(CNN) -- Commuter rail system Metrolink and its former train operating contractor Connex Railroad are offering to pay a $200 million settlement to victims and families of a deadly 2008 crash, according to a Wednesday filing in the U.S. District Court.
Twenty-five people were killed and more than 100 injured when a commuter train collided with a Union Pacific freight train in Chatsworth, California, on September 12, 2008.
Federal investigators determined the commuter train's engineer, a Connex employee, was sending text messages seconds before the crash.
"The reason we went in this direction was our desire to try and get money to the families of victims as soon as possible," said Richard Katz, vice chairman of the Metrolink board of directors. "By filing this motion in federal court along with Connex, we believe this will take years off litigation and allow families to recover faster."
The $200 million equals the liability cap allowed under federal law in passenger rail accidents.
However, that may only scratch the surface of the overall costs associated with the incident.
"It's probable that the damages will far exceed that amount," said Paul Kiesel, the coordinating counsel for all the lawsuits in the case and whose law firm is representing some of the victims and families .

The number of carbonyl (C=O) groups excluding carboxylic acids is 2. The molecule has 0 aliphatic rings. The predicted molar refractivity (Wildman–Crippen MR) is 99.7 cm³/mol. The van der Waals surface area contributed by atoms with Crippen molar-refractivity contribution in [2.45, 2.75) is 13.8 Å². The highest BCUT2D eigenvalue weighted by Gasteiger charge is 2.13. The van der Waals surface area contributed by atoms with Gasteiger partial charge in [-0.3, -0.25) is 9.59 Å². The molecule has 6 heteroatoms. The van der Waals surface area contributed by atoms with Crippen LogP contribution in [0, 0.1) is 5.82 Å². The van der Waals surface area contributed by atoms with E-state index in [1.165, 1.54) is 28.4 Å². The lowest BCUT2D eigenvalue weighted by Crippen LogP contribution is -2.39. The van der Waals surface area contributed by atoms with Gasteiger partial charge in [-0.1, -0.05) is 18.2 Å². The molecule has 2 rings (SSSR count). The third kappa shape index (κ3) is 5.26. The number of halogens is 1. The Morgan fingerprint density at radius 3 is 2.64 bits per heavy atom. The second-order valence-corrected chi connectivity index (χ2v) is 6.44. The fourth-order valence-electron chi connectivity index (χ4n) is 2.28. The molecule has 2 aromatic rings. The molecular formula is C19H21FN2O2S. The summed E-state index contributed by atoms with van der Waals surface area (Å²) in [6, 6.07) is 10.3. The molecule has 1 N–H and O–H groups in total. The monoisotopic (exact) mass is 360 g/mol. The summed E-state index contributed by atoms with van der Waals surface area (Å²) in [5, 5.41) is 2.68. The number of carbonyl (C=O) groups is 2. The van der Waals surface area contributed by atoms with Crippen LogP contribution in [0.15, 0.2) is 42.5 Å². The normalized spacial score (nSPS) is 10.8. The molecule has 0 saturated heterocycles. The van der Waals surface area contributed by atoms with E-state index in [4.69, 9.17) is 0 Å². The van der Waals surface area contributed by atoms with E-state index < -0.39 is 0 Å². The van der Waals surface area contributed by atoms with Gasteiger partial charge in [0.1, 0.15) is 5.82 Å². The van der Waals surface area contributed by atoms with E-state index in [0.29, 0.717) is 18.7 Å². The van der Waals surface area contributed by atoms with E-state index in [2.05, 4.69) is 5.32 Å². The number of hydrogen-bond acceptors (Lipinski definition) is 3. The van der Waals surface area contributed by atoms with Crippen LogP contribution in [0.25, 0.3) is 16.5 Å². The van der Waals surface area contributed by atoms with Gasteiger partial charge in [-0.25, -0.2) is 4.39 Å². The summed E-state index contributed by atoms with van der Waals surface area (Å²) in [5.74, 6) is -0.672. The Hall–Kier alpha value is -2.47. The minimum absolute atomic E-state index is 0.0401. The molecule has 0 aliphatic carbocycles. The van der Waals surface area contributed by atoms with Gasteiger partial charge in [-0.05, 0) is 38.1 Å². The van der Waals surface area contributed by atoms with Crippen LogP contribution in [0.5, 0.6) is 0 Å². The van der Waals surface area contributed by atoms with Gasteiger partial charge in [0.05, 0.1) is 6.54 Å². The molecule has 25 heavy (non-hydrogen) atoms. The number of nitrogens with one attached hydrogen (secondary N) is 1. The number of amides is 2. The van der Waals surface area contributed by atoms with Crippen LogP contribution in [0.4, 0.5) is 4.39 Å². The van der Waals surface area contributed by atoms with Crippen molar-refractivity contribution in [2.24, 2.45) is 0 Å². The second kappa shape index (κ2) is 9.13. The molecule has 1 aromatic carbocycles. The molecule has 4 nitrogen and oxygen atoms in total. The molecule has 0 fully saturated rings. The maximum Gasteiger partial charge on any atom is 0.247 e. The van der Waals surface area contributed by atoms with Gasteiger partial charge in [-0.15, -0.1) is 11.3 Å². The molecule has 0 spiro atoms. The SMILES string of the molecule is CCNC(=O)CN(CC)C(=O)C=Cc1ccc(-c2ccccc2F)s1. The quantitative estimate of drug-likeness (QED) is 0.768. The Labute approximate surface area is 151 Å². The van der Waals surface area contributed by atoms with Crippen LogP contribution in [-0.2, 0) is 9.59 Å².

Kiesel says there are some victims with medical bills of six or seven figures who are likely not to get adequate compensation from this fund.
"It is the taxpayer, the government, who will have to step in and make up the difference, and of course that's not right," Kiesel said.
Katz said Metrolink is working within the boundaries placed on it by Congress.
"We have put the maximum amount on the table, the maximum amount that the law allows to go to the victims and their families, and we're just hopeful that it gets approved quickly and the money gets dispersed quickly," Katz said.
However, Kiesel referred to the $200 million as a "minimum amount," and referred to the BP oil disaster in the Gulf of Mexico in explaining that payouts can exceed liability caps.
"While the maximum BP was required to pay was $75 million, they recognized the need to put up $20 billion," he said.
Kiesel also recommended that Congress take another look at the cap currently in place for passenger rail accidents.
"When they become arbitrary figures that are just utilized without any potential recognition of the scope of the damages that could ultimately occur, it becomes problematic," Kiesel said.
It will be up to the court to approve the settlement -- something Kiesel expects a decision on around the end of the year. Katz says the court would also determine how the settlement money will be doled out and will vary from plaintiff to plaintiff, based on factors like the severity of the injuries and earning potential.
Kiesel admitted the offer does represent a silver lining to the plaintiffs, regardless of the amount.
"There is going to be some closure here," Kiesel said. As these cases continue on, as the wounds remain open, there is probably a sense of some relief that this is coming toward a close."
Katz says Metrolink has taken steps in the aftermath of the disaster to avoid a repeat of what happened in Chatsworth.
"We have added additional safety features on the tracks and additional training. We fired the old operator and brought in a new one, Amtrak, all to try and learn from this mistake."